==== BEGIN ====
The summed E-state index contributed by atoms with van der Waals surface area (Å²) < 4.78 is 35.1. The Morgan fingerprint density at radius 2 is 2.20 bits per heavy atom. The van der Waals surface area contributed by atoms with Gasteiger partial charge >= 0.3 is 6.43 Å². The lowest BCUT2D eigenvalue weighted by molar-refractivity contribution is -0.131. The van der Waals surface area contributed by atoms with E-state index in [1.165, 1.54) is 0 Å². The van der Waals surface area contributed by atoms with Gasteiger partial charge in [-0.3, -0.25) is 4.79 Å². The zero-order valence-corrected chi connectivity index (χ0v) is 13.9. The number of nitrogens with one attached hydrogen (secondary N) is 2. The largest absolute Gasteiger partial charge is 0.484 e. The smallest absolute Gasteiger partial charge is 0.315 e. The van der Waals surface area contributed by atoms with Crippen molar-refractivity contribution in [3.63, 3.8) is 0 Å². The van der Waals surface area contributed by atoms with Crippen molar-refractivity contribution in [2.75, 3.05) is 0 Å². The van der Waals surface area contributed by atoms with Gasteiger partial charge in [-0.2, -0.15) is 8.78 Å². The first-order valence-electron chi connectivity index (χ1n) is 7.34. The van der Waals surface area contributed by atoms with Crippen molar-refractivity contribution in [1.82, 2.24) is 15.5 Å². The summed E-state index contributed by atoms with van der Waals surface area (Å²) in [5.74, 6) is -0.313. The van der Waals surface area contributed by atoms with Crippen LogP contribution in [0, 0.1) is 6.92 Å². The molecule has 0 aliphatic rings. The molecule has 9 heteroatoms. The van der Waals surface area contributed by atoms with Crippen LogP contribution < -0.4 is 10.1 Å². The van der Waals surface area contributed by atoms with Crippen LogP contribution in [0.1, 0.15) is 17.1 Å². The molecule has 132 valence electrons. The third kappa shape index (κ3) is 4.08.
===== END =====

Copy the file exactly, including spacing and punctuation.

The summed E-state index contributed by atoms with van der Waals surface area (Å²) < 4.78 is 35.1. The Morgan fingerprint density at radius 2 is 2.20 bits per heavy atom. The van der Waals surface area contributed by atoms with Gasteiger partial charge >= 0.3 is 6.43 Å². The lowest BCUT2D eigenvalue weighted by molar-refractivity contribution is -0.131. The van der Waals surface area contributed by atoms with E-state index in [1.165, 1.54) is 0 Å². The van der Waals surface area contributed by atoms with Gasteiger partial charge in [-0.3, -0.25) is 4.79 Å². The zero-order valence-corrected chi connectivity index (χ0v) is 13.9. The number of nitrogens with one attached hydrogen (secondary N) is 2. The largest absolute Gasteiger partial charge is 0.484 e. The smallest absolute Gasteiger partial charge is 0.315 e. The van der Waals surface area contributed by atoms with Crippen molar-refractivity contribution in [3.63, 3.8) is 0 Å². The van der Waals surface area contributed by atoms with Crippen molar-refractivity contribution in [2.75, 3.05) is 0 Å². The van der Waals surface area contributed by atoms with Gasteiger partial charge in [-0.2, -0.15) is 8.78 Å². The first-order valence-electron chi connectivity index (χ1n) is 7.34. The van der Waals surface area contributed by atoms with Crippen molar-refractivity contribution in [1.82, 2.24) is 15.5 Å². The summed E-state index contributed by atoms with van der Waals surface area (Å²) in [5.74, 6) is -0.313. The van der Waals surface area contributed by atoms with Crippen LogP contribution in [0, 0.1) is 6.92 Å². The molecule has 0 aliphatic rings. The molecule has 9 heteroatoms. The van der Waals surface area contributed by atoms with Crippen LogP contribution < -0.4 is 10.1 Å². The van der Waals surface area contributed by atoms with Crippen LogP contribution in [0.1, 0.15) is 17.1 Å². The molecule has 132 valence electrons. The third kappa shape index (κ3) is 4.08.